What’s next for the insurance industry in 2022 | Item

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Climate change and sustainability are key topics

Climate change is at the heart of the insurance industry for many reasons, having a profound impact on both the liabilities and assets of insurers’ balance sheets.

The number of natural disasters, such as floods, forest fires, droughts, storms and earthquakes has steadily increased over the past decades. Climate change has exposed the vulnerabilities of property and casualty insurers and reinsurers following the increase in catastrophic claims due to the impact of natural disasters on businesses (business disruptions) and homes (property damage and destruction) .

We observe systemic and aggregation risks

One of the challenges of climate change is the systemic nature of risk. For example, rising global temperatures lead to an increase in the number of forest fires, impact crops, can kill livestock, etc. The interconnected nature of the world means that the consequences of natural disasters spread far and wide, and multiple claims can be made regarding an event, which is called aggregation risk.

The drastic weather conditions linked to climate change are spreading. It’s not just about droughts in Africa anymore, but recent floods in Germany, Belgium and the Netherlands have shown us the local nature of climate change here in Europe. The underwriting policy of insurers is always based on the experience of past claims, so it is important for them to proactively reassess the risks to be reflected in their premiums. New products may emerge to reflect the complex nature of new risks, and insurers must remain flexible in offering new underwriting solutions to maintain coverage capacity. Insurers are also taking active climate action by offering new innovative products to their customers. Whether it is a discount on motor insurance for electric vehicles or protection on wind and solar energy, insurers are participating in actions aimed at combating climate change. The systemic nature of climate risk makes the need for global collaboration between insurers essential. Insurers must jointly study climate risks to better understand them and provide customers with the best solutions. In September 2021, it was announced that EIOPA would conduct climate stress tests. The European Commission also revealed that a review of the Solvency II framework will include a new requirement for a long-term climate change analysis as well as potential modifications to the catastrophe risk module of the standard formula.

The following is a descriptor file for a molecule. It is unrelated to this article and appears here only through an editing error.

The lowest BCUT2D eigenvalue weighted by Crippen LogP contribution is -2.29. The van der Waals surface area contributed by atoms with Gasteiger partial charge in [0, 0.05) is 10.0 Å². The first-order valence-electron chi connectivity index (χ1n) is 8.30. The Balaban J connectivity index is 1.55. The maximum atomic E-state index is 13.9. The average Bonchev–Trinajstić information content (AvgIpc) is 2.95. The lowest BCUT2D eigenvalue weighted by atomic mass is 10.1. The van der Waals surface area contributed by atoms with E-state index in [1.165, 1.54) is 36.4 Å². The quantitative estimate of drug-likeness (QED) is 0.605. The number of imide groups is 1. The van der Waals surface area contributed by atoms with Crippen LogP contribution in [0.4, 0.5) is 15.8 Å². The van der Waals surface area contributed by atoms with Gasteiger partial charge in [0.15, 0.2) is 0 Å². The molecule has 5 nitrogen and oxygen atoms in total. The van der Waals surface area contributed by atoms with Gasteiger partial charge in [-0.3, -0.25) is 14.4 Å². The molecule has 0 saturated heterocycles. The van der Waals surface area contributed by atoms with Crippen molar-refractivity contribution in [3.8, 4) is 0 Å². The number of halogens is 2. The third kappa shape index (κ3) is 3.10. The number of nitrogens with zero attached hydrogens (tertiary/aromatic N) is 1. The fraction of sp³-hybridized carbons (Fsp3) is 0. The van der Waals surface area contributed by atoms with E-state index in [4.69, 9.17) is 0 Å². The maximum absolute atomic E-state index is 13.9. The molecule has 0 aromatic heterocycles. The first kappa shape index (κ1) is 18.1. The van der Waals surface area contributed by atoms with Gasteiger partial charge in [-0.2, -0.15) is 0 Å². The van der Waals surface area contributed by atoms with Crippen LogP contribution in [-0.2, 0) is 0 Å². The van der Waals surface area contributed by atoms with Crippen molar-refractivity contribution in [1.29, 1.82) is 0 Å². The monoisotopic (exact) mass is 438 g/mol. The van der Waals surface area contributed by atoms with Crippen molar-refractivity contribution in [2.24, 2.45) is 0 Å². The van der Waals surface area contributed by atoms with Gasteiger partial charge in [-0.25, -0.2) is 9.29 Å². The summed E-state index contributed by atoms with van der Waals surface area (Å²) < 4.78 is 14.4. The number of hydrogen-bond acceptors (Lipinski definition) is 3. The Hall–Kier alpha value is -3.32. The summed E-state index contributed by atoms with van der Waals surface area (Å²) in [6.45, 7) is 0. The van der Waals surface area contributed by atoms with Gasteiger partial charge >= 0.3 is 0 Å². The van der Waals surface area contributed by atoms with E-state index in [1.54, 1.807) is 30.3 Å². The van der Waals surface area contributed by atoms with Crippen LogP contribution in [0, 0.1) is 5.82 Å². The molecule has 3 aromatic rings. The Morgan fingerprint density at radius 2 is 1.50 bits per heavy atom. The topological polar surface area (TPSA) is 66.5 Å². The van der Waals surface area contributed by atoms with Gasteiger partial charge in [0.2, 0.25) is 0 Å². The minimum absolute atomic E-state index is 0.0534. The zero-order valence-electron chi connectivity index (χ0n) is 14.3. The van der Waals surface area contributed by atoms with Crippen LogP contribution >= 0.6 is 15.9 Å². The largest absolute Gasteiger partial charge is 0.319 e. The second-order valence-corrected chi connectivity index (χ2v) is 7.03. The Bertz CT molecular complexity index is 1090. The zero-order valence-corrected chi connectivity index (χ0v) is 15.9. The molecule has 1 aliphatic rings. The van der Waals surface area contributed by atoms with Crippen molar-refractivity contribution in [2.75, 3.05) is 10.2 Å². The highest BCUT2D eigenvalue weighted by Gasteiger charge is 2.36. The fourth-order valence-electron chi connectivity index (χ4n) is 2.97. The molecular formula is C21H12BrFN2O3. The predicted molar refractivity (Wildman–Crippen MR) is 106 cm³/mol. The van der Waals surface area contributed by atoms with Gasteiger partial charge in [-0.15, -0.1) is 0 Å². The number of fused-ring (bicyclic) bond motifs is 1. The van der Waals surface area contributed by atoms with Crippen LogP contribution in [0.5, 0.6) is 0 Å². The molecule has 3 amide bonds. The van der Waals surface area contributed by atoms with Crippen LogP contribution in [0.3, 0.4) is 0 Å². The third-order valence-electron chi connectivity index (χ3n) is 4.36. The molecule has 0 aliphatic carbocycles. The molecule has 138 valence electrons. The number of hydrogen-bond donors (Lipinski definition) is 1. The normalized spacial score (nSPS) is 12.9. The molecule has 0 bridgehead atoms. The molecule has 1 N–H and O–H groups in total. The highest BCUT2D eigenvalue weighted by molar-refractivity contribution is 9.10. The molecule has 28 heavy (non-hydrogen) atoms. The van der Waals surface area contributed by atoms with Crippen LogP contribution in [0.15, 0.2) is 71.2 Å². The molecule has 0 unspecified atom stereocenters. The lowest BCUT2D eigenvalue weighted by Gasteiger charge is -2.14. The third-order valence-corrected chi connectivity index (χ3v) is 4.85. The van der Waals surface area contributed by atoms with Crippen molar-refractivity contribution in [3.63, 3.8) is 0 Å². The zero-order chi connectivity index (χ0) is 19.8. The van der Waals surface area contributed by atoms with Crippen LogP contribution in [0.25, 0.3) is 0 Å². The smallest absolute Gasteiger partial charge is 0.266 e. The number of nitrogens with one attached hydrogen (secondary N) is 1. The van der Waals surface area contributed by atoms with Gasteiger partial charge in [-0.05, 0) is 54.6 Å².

Another way that climate change is increasingly important to insurers is the environmental impact of their investments. More and more financial institutions, including insurers, are looking to align growing parts of their asset portfolios with ESG objectives through responsible investing. Across Europe, insurers have invested more than € 10,000 in assets, and changes in their investing behavior can have a major impact on the market. As mentioned above, insurers are looking to re-risk their portfolio, which is a perfect opportunity to take environmental considerations into account. The opportunities for sustainable investments are endless and any insurer can find a good solution. Investing in ESG infrastructure debt would be our first choice for insurers’ growing appetite for risk, offering portfolio diversification, attractive return on capital, essential duration and, at the same time, positive environmental impact. Another good alternative could be real estate investment, either directly or via mortgages, namely social and student housing. EIOPA has been authorized by the European Commission to report by 2023 on potentially environmentally and socially damaging investments of insurers with a view to revising the standard formula.

Climate change can also have a negative impact on the catastrophe bond market over time. Offering investors attractive returns and the ability to diversify their portfolios with instruments that are generally uncorrelated to economic and market conditions, CAT bonds allow insurers to transfer some of the risk to investors, thereby reducing their expenses in the event natural disaster. If the number of natural disasters continues to increase, the perceived risk of investments in CAT bonds will also increase, resulting in more difficult conditions for raising funds through CAT bonds and increasing spreads on insurance-related securities.


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